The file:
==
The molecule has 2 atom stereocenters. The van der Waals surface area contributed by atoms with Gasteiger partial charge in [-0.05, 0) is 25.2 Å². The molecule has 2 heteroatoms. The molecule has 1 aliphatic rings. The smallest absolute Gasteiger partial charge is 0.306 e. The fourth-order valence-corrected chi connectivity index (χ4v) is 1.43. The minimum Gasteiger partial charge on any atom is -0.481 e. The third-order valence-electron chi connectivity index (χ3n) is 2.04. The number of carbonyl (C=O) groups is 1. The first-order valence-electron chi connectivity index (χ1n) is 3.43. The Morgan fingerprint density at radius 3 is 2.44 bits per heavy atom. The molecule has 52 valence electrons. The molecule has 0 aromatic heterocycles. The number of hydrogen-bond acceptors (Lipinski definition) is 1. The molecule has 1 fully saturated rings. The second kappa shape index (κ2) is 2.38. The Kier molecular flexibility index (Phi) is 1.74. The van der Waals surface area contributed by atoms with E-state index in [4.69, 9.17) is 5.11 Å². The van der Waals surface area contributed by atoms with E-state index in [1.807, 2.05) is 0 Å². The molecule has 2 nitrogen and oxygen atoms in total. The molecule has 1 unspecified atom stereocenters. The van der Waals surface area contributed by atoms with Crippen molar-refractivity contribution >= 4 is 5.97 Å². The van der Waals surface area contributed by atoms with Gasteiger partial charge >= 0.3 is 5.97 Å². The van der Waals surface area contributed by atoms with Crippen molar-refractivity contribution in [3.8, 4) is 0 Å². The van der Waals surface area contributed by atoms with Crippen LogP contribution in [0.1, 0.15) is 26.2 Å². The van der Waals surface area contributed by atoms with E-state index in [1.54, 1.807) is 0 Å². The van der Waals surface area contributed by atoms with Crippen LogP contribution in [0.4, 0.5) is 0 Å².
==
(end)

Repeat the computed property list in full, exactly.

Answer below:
The molecule has 2 atom stereocenters. The van der Waals surface area contributed by atoms with Gasteiger partial charge in [-0.05, 0) is 25.2 Å². The molecule has 2 heteroatoms. The molecule has 1 aliphatic rings. The smallest absolute Gasteiger partial charge is 0.306 e. The fourth-order valence-corrected chi connectivity index (χ4v) is 1.43. The minimum Gasteiger partial charge on any atom is -0.481 e. The third-order valence-electron chi connectivity index (χ3n) is 2.04. The number of carbonyl (C=O) groups is 1. The first-order valence-electron chi connectivity index (χ1n) is 3.43. The Morgan fingerprint density at radius 3 is 2.44 bits per heavy atom. The molecule has 52 valence electrons. The molecule has 0 aromatic heterocycles. The number of hydrogen-bond acceptors (Lipinski definition) is 1. The molecule has 1 fully saturated rings. The second kappa shape index (κ2) is 2.38. The Kier molecular flexibility index (Phi) is 1.74. The van der Waals surface area contributed by atoms with E-state index in [4.69, 9.17) is 5.11 Å². The van der Waals surface area contributed by atoms with E-state index in [1.807, 2.05) is 0 Å². The molecule has 2 nitrogen and oxygen atoms in total. The molecule has 1 unspecified atom stereocenters. The van der Waals surface area contributed by atoms with Crippen molar-refractivity contribution >= 4 is 5.97 Å². The van der Waals surface area contributed by atoms with Gasteiger partial charge >= 0.3 is 5.97 Å². The van der Waals surface area contributed by atoms with Crippen molar-refractivity contribution in [3.8, 4) is 0 Å². The van der Waals surface area contributed by atoms with Crippen LogP contribution in [0.1, 0.15) is 26.2 Å². The van der Waals surface area contributed by atoms with E-state index in [1.54, 1.807) is 0 Å². The van der Waals surface area contributed by atoms with Crippen LogP contribution in [0.4, 0.5) is 0 Å².